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Wilfrid Laurier University Leaf
August 19, 2017
 
 
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Strategic new directions for Teaching and Learning

Communications, Public Affairs & Marketing

Mar 13/17

In support of strategic new directions for Teaching and Learning at Laurier, the university has undertaken a major structural change that will advance aspirations for Laurier students to have an exceptional educational experience. 

A newly reimagined Teaching and Learning Centre will combine the Centre for Teaching Innovation and Excellence (CTIE) and the Centre for Student Success (CSS). Unlike other universities, Laurier has a distinct advantage with the two units working together already, and the university looks forward to even more creative teamwork. The two units will integrate teaching excellence and learning outcomes inside and outside the classroom, with strong links to career development and student success. Most significantly, the Career Development Centre and Co-operative Education will join Teaching and Learning in order to emphasize the importance of intentional connections between curricular and co-curricular learning as we prepare students for their futures.

The new Teaching and Learning unit reflects Laurierís mandate to lead intentional approaches in high impact, innovative and engaged teaching and learning strategies. This mandate is grounded in institutional review processes conducted over the past few years, and supports the Strategic Academic Planís focus on academic programming excellence and experiential learning, as well as the objectives set out in the universityís Strategic Mandate Agreement with the province, which focuses on developing a highly skilled workforce.

The new Teaching and Learning Centre brings with it the following strategic changes within the current budget:

1. Career Development, Co-operative Education, Community Service-Learning and the Co-Curricular Record will be combined under Experiential Learning and Career Development:

Jan Basso, director of Co-operative Education and Career Development, has been appointed as the new assistant vice-president: Experiential Learning and Career Development, bringing with her more than 40 years in the career development field, and an M.Ed. in higher education to her role. In this reorganized area, Jan and her team will implement and support experiential learning opportunities at every level of curricular and co-curricular programming. Specifically, they will deliver enhanced programs that align career development, co-op, service learning, co-curricular involvement and volunteerism, and support and enhance curricular workplace partnerships and programming. Janís senior team with expanded roles includes Karen McCargar, director of Co-operative Education and Workplace Partnerships; Laurie Lahn, associate director, Co-operative Education and External Relations; Frances Humphreys, associate director, Career Development and External Relations; and Katherine St. Louis, associate director, Resources and Operations.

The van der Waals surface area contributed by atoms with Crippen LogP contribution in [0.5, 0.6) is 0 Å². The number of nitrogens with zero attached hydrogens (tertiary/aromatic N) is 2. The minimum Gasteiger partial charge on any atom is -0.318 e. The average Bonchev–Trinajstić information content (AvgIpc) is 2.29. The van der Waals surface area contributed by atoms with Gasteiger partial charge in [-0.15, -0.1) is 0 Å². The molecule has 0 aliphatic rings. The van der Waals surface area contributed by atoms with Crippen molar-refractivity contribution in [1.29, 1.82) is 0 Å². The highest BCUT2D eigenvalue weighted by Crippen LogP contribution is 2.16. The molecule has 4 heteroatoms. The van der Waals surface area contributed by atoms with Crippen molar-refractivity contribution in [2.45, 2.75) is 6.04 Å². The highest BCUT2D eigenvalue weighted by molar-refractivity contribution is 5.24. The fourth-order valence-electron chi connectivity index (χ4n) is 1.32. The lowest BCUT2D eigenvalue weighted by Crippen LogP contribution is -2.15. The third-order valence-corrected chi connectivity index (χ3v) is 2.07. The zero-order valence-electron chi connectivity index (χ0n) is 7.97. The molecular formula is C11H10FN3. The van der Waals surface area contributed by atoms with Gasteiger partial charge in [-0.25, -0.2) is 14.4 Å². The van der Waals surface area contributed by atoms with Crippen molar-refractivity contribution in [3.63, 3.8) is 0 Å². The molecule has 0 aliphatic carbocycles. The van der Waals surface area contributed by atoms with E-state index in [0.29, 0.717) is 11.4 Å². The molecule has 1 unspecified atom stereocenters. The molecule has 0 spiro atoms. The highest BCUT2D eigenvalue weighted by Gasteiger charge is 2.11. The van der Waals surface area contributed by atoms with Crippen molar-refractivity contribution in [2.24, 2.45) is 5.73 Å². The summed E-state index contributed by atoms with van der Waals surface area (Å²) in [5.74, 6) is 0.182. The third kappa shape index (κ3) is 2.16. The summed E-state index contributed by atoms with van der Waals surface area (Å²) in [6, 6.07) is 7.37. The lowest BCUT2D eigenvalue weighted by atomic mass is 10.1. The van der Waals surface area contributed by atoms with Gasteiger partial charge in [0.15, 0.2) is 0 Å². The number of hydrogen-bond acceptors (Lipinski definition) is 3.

2. Faculty Support:
Within the Teaching and Learning Centre, Joseph Beer, associate director, Teaching and Innovation, will continue to lead a team focused on teaching excellence and supporting faculty in teaching activities, educational technology and electronic, blended and online learning. In particular, there will be a concentrated effort on expanding online teaching pedagogy and focusing on high-impact teaching. In collaboration with Jean Becker, senior advisor of Aboriginal Initiatives, the university will hire an Indigenous curriculum specialist to engage Indigenous communities and content in the classroom and curricula.

3. Student Retention:
Under the Teaching and Learning Centre, Gail Forsyth, associate director of Retention and Learning, will support faculties in retaining students. She will work with faculties, Institutional Research and Planning and Enrolment Services on retention analytics to improve student success strategies.

4. Accessible Learning
Gwen Page, associate director of Accessible Learning, and her team will continue to support faculty and students in the important work of accessibility and will bring an important perspective to discussions of experiential learning for those who have mobility, cognitive, or mental health challenges.

5. Educational Advising:

The Academic Advising review recommended that faculties handle their own advising. In response, a new teaching and learning resource role will work to support faculty advisors with key strategic goals. The Brantford manager of academic advising role (currently held by Amy Chesworth in an acting capacity filling in for Sara Neziol), will become the manager, Educational Advising, with a multi-campus focus reporting to the AVP: Teaching and Learning.

These strategic directions will advance Laurierís mandate within an environment that sees instructors and students as the heart of what the university does.

Please contact Kathryn Carter, Associate vice-president: Teaching and Learning at kcarter@wlu.ca with questions.

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